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© 2006-2013 Andrew Cooke (site) / post authors (content).

Clojure macro example - dopar

From: andrew cooke <andrew@...>

Date: Sun, 10 Jun 2012 14:28:20 -0400

I just wrote my first "worthwhile" macro in Clojure (by which I mean, does
something non-trivial I expected the language to do for me).

I have some code I want to run multiple times.  The only things that changes
each time is an integer, but each run takes 10 hours.  So I had a loop that
took 10 hours per iteration.  If you know Clojure then you'll know that my
code looked like this:

  (doseq [i (range 4)]
    (do-stuff-with i))

which is basically a "for loop" that changes "i".

To save time I wanted to run those things in parallel.  So I wanted something
like Python's multiprocessing - a simple way to make "do-stuff-with i" run on
multiple cores.

Solving this went through three phases:

 - Looking for an obvious existing solution.  Couldn't find one.

 - Trying to write an implementation using basic concepts from Java like
   semaphores or ThreadPoolExecutor.  This was complicated and "felt wrong".

 - Working out how to do it the "Clojure way".  Understanding that I needed
   agents, and then writing a macro to manage the agents.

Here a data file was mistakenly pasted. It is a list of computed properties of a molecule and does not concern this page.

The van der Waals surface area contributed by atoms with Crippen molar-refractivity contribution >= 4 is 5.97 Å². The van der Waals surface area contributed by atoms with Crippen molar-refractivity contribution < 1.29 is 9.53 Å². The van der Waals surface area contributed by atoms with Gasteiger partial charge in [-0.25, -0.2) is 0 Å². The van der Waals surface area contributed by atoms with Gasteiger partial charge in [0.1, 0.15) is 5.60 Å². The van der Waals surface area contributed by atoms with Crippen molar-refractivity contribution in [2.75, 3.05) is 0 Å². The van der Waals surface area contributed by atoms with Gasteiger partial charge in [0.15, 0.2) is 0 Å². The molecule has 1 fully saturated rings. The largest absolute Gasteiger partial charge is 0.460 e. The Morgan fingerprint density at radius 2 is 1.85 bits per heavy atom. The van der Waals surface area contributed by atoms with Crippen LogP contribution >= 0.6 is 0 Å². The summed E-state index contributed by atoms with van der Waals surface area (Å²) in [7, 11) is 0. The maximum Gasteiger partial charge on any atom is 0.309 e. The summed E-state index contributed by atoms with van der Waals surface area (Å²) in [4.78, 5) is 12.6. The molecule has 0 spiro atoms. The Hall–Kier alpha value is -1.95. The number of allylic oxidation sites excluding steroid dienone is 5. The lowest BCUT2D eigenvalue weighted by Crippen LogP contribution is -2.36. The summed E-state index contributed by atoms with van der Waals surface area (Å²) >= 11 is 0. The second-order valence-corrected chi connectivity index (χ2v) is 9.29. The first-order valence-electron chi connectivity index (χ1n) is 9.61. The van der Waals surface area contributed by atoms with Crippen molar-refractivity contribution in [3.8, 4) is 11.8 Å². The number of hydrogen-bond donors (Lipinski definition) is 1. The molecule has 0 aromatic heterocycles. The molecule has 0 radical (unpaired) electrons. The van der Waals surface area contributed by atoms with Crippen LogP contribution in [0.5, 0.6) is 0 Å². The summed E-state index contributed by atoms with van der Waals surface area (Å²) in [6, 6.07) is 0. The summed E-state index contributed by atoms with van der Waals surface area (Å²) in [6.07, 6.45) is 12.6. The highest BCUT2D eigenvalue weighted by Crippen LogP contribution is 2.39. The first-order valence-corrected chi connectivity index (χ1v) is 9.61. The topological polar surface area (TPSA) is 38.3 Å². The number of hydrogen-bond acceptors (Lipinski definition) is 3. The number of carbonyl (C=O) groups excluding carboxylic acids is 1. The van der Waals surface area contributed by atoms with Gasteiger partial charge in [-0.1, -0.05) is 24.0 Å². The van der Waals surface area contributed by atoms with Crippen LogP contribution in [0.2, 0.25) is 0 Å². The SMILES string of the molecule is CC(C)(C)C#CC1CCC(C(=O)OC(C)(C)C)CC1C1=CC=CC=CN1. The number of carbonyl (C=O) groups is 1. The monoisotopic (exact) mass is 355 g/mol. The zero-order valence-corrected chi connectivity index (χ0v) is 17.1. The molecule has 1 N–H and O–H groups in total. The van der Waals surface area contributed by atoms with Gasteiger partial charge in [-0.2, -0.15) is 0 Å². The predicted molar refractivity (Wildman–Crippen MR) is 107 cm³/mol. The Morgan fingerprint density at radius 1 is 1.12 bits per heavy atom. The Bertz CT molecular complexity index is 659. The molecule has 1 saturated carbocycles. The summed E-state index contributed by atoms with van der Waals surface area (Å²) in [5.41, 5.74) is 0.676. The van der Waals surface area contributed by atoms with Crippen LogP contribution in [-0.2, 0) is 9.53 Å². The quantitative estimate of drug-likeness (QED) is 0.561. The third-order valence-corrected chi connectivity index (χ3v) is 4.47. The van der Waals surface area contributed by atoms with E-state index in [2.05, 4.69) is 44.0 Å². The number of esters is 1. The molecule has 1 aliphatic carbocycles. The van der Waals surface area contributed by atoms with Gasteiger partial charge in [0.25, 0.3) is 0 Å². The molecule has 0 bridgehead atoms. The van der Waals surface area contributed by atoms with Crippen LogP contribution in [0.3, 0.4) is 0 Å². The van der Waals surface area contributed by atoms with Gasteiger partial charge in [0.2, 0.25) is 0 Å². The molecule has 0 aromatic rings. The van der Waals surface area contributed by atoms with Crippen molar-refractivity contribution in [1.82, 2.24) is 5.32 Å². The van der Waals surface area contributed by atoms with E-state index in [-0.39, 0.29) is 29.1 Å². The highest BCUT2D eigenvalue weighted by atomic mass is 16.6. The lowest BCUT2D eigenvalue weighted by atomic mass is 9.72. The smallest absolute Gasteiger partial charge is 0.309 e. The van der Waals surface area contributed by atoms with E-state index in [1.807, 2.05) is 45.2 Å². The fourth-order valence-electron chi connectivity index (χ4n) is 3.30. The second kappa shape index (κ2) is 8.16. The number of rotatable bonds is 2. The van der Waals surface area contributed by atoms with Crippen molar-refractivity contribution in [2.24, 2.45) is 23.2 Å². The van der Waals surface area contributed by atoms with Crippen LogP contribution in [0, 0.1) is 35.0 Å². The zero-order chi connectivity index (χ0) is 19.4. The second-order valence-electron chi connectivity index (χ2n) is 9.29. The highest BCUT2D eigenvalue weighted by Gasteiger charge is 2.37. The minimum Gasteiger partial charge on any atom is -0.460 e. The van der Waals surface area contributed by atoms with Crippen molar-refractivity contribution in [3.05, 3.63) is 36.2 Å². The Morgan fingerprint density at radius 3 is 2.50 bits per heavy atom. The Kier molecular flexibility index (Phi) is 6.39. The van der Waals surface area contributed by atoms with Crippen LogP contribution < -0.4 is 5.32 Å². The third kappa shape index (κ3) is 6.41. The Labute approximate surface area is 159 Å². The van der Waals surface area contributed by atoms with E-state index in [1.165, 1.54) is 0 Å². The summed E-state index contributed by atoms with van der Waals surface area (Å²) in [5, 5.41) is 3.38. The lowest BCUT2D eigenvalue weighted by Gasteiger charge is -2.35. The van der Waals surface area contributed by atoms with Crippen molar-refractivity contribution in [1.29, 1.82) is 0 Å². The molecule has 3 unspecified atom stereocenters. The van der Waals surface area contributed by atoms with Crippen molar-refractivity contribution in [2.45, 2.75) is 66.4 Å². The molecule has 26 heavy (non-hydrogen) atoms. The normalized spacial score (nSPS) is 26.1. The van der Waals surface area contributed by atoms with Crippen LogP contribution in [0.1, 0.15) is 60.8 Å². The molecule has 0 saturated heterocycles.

At first I was confused by agents - I thought they would be something like
processes.  But really they are just values that a process can access.  So in
my code above.  So my original idea to put "do-stuff-with" in an agent was
wrong - it is the "i" that "goes inside" the agent.

So the basic way to solve this problem in Clojure is to:

 - Create an agent for each "i"

 - Use "send" to send the function "do-stuff-with" to each agent.

 - Wait for all the agents to finish.

Behind the scenes, Clojure is careful to only let a few agents run at a time
(this is what "send" takes care of).

So a solution would look something like:

  (apply await
    (for [i (range 4)]
      (let [a (agent i)]
        (send a do-stuff-with)
        a)))

which:

 - Generates an agent for each i

 - Sends the work to the agent (which is queued to run in a thread from a 
   thread pool)

 - Creates a list of agents (the result of the "for")

 - Waits for all the agents to finish.

OK, so where does the macro come into this?  Well, this code:

  (defmacro dopar [seq-expr & body]
    (assert (= 2 (count seq-expr)) "single pair of forms in sequence
    expression")
    (let [[k v] seq-expr]
      `(apply await
	 (for [k# ~v]
	   (let [a# (agent k#)]
	     (send a# (fn [~k] ~@body))
	     a#)))))

lets me write the (apply....) above as:

  (dopar [i (range 4)]
    (do-stuff-with i))

which is, I think, pretty awesome.

Andrew

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